Archive for category Technology
For anyone who hasn’t been following, 17-year-old Twitter user @Riley_69 (the ’69′ in the username was a bad omen in the first place) was a little disappointed in British diver Tom Daley for only coming fourth place. He expressed his opinion rather crudely and was later arrested for his thoughts.
See, Daley had previously said this in an interview with the BBC, referring to his deceased father:
Winning a medal would make all the struggles that I’ve had worthwhile. It’s been my dream since a very young age to compete at an Olympics. I’m doing it for myself and my dad. It was both our dreams from a very young age. I always wanted to do it and Dad was so supportive of everything. It would make it extra special to do it for him.
So when Daley did not win a medal, @Riley_69 figured this was the appropriate thing to say:
You let your dad down i hope you know that.
Daley expressed his displeasure, but @Riley_69 did not seem to care much for Daley’s feelings:
Hope your crying now you should be why can’t you even produce for your country your just a diver anyway a overhyped prick.
What struck me about that tweet was the choice to omit the apostrophe in “you’re”, yet include it in “can’t”, and the omission of any punctuation other than the full-stop at the end. I think this actually justifies the use of the term ‘half-literate’.
Moving along, our keyboard warrior later had this to say:
i’m going to find you and i’m going to drown you in the pool you cocky twat your a nobody people like you make me sick
And in response to criticism from others:
i dont give a shit bruv i’m gonna drown him and i’m gonna shoot you he failed why you suporting him you cunt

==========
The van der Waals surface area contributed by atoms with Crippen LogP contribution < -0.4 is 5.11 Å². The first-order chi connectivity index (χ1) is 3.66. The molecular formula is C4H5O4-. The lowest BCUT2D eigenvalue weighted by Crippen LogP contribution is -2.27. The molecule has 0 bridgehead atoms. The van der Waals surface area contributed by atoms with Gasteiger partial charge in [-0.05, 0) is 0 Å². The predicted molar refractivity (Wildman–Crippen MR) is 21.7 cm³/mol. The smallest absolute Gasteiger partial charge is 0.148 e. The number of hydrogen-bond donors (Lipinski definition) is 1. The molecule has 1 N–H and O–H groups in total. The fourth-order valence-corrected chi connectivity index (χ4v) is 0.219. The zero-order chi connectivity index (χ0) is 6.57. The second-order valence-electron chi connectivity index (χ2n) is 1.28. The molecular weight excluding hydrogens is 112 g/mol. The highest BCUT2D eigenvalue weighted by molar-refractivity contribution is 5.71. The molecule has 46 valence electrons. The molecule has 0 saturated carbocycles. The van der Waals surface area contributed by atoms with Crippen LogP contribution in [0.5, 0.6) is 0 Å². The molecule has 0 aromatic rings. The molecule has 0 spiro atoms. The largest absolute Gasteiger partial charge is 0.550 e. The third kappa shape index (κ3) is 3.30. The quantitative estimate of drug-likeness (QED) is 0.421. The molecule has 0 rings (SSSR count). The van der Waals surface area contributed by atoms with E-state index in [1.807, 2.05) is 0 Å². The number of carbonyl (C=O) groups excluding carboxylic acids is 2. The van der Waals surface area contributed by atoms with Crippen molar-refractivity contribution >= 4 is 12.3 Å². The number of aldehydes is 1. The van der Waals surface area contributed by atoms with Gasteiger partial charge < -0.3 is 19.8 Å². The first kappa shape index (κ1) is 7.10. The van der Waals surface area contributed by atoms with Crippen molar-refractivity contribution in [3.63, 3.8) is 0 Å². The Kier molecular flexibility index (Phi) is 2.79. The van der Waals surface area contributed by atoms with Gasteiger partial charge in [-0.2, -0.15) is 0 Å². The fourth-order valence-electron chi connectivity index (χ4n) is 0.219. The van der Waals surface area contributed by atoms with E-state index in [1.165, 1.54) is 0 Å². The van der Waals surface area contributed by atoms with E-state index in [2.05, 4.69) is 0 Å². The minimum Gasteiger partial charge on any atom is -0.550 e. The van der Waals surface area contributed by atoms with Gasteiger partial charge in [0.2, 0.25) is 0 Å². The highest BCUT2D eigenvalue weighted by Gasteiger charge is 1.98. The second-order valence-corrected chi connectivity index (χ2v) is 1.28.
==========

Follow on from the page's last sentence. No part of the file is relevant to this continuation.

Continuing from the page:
For this, Mr Riley was arrested. In fairness to him, when he saw the outcry that his tweets had caused, he did tweet an apology:
@TomDaley1994 I’m sorry mate i just wanted you to win cause its the olympics I’m just annoyed we didn’t win I’m sorry tom accept my apology.
please i don’t want to be hated I’m just sorry you didn’t win i was rooting for you pal to do britain all proud just so upset.
Kenan Malik doesn’t approve of the arrest (my bold):
… I am simply pointing out that once we allow concepts of incitement and threat to become so elastic, then we open up a broader problem for free speech. The reason for being wary of police action against someone like @Rileyy_69 is not because one wants to defend the abuse of Tom Daley, nor because one is sanguine about death threats, but because if we lose sight of the fact that threats have to be both credible and understood in context, then free speech in a broader sense becomes endangered. @Rileyy_69’s tweets, and not just to Tom Daley, were vile, abusive, obnoxious. But read in context, and with a bit of common sense, no one would take them as genuine death threats. This might be an individual craving attention, and perhaps even, as some have suggested, needing help, but not someone who is about to commit a murder.